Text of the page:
The OPEC+ coalition agreed to extend the production cuts agreement for nine months, committing the group to holding 1.2 million barrels per day off the market through the first quarter of 2020.
The OPEC and non-OPEC group also formalized cooperation going forward, ensuring that nearly half of the world’s oil supply remains under some sort of market management indefinitely. While the result from Vienna is ostensibly a success, there are obvious cracks in OPEC’s cohesion, as well as in its strategy to tighten up the market.
OPEC+ agrees on 9-month extension
There was comparably little fanfare at the OPEC meeting in Vienna this time around. After the recent collapse of oil prices, which saw Brent fall to as low as $60 per barrel in the weeks leading up to the meeting, OPEC members and its non-OPEC partners were constrained in their options. The clear deterioration in the global economy has led to a wave of downward revisions in oil demand from a long list of oil forecasters. Weak demand, low prices and budgetary pressure on producing countries all but assured the outcome of the OPEC+ meeting even before the ministers gathered in Vienna.
The agreement extends the OPEC+ cooperation for “eternity”
The day before the meeting kicked off, Russian President Vladimir Putin announced on the sidelines of the G20 summit in Japan that he reached an agreement with Saudi crown prince Mohammed bin Salman to extend the production cuts for six or nine months. The agreement between the top producers left little drama for the official meeting. Even the uncertainty over whether they would extend for six months or a longer period through the start of 2020 mattered little. The group meets again in six months regardless of the duration of the deal, at which point it can tweak the terms of the agreement. Ultimately, the nine-month extension won out.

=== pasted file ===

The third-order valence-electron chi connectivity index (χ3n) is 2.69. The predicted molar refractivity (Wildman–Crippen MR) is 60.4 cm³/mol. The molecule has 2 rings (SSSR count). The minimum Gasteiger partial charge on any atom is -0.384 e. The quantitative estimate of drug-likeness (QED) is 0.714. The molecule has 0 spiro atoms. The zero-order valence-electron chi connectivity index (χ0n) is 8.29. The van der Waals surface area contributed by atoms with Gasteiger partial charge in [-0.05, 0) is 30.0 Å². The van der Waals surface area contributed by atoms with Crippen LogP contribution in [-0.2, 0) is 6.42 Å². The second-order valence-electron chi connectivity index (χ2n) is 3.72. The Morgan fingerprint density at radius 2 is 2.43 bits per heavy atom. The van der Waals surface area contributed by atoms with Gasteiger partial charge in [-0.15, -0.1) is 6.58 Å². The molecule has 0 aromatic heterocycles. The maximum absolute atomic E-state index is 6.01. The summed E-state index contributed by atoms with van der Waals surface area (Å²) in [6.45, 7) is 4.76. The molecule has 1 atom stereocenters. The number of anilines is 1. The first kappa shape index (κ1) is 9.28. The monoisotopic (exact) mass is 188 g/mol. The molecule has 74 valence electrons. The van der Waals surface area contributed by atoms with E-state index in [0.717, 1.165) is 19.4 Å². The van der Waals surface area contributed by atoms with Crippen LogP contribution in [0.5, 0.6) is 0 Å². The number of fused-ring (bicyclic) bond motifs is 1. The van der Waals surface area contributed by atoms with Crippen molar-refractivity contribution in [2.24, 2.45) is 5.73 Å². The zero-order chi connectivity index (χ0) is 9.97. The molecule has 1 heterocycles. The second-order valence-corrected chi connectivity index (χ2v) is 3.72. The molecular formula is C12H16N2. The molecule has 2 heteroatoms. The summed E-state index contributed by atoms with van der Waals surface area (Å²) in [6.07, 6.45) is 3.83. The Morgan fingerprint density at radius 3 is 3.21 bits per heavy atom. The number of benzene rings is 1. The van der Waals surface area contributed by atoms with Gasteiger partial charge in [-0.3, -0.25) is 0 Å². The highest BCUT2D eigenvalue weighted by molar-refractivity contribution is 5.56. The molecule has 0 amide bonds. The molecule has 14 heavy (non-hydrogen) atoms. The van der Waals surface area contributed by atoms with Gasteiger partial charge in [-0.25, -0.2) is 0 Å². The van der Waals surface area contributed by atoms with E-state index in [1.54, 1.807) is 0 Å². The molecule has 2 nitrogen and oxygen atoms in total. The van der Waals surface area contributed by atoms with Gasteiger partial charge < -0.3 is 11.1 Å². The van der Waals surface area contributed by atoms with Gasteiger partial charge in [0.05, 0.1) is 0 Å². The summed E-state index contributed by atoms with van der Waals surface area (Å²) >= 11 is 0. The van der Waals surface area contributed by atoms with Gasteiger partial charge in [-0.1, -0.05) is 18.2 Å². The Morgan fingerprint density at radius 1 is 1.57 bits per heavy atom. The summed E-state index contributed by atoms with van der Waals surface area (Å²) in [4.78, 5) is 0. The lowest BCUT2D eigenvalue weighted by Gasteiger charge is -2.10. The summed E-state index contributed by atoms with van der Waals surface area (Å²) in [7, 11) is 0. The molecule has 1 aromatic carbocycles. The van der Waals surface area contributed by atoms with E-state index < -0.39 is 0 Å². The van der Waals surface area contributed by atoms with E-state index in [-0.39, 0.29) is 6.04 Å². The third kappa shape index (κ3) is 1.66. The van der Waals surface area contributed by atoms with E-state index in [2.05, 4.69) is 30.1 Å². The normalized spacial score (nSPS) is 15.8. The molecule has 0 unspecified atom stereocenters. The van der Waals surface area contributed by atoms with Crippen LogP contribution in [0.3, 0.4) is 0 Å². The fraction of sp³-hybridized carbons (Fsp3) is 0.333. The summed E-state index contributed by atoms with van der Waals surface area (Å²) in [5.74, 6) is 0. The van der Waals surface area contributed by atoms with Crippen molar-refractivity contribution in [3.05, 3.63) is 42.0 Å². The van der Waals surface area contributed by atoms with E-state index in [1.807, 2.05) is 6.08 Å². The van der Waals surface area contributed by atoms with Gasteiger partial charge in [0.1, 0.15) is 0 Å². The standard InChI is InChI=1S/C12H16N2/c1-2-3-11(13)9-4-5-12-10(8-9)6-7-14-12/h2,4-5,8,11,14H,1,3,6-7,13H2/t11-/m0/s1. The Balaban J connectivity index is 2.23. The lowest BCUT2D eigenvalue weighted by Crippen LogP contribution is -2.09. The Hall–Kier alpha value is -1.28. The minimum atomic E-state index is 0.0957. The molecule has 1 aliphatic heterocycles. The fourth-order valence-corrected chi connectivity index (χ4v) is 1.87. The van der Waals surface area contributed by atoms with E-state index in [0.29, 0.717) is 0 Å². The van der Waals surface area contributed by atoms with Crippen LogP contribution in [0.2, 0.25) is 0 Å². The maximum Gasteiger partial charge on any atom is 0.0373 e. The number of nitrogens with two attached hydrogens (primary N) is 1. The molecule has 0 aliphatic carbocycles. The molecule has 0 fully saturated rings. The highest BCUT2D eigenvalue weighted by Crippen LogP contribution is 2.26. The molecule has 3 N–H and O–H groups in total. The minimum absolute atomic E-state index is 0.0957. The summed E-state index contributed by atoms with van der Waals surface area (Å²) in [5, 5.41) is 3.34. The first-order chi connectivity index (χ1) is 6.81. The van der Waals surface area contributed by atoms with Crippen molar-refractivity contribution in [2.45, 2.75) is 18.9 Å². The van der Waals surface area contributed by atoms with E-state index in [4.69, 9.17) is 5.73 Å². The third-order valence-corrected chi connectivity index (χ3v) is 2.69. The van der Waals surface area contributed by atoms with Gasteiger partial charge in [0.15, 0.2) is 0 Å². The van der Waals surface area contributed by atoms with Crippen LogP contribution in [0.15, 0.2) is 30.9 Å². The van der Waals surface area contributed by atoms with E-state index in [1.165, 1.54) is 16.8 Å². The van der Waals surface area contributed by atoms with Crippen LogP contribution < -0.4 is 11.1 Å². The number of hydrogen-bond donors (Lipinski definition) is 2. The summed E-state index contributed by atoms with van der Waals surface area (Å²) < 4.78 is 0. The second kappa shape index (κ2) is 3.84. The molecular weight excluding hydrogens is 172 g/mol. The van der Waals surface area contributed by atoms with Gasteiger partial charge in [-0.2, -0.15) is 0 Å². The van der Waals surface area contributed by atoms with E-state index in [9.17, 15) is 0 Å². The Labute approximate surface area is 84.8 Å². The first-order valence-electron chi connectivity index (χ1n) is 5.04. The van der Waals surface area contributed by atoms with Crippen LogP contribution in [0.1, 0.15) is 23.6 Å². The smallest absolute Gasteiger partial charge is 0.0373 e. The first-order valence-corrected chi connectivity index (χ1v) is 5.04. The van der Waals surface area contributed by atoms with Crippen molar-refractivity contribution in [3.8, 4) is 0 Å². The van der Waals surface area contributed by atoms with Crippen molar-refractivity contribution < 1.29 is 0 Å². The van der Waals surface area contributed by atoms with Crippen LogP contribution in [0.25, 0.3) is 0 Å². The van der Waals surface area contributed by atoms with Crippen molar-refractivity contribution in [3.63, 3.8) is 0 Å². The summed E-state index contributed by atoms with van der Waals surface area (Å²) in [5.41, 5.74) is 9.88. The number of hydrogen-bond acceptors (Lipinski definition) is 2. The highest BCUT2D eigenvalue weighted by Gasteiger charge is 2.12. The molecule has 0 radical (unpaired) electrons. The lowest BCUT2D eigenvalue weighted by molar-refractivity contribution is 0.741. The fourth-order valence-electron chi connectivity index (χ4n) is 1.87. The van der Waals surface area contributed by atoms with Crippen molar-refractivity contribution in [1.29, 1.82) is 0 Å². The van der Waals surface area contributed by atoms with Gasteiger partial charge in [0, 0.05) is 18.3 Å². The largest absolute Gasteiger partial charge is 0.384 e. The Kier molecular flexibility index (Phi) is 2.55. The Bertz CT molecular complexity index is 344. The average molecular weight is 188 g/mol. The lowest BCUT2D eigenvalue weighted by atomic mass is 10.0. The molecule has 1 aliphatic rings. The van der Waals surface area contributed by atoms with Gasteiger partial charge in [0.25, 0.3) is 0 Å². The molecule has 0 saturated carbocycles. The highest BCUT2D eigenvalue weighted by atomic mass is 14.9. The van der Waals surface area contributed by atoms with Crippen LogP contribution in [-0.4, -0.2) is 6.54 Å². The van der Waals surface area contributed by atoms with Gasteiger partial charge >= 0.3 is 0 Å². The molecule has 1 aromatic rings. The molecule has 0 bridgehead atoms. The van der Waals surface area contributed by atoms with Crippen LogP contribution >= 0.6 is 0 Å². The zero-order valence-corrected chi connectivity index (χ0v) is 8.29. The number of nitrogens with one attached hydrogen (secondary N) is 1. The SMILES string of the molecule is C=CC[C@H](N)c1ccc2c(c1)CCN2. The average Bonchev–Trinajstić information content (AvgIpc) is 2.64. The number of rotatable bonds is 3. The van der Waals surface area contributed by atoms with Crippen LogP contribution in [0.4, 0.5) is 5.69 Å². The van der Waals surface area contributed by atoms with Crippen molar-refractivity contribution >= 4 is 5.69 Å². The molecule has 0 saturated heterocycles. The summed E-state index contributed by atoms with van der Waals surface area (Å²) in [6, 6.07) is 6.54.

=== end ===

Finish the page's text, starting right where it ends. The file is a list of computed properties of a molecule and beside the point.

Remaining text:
In addition to the extension, the group also adopted a charter formalizing the cooperation between OPEC and the group of non-OPEC countries led by Russia. The document lays out an official process and forum for discussions going forward. The agreement extends the OPEC+ cooperation for “eternity,” as OPEC Secretary-General Mohammad Barkindo put it. The initial coming together of OPEC and non-OPEC countries was meant to be a temporary measure to erase the global supply surplus, but their coordination will be a permanent fixture of the oil market going forward.
The irritation from Iran and others was magnified by the fact that Putin and MbS seemed to be the decision-makers, announcing their agreement before OPEC even met
The seemingly dominant role that Russia has played in these negotiations rankled some within OPEC, who have appeared powerless as Riyadh and Moscow do all of the negotiating. “My problem is unilateralisation,” which was “threatening the existence of OPEC…OPEC might die,” Iranian oil minister Bijan Zanganeh said on Monday, before agreeing to the extension. Saudi Arabia sought to downplay the situation. “I don’t think Russia is calling the shots,” said Saudi energy minister Khalid al-Falih when asked about Putin’s role. “I think Russia’s influence is welcome.”
The irritation from Iran and others was magnified by the fact that Putin and MbS seemed to be the decision-makers, announcing their agreement before OPEC even met.
OPEC’s eroding market share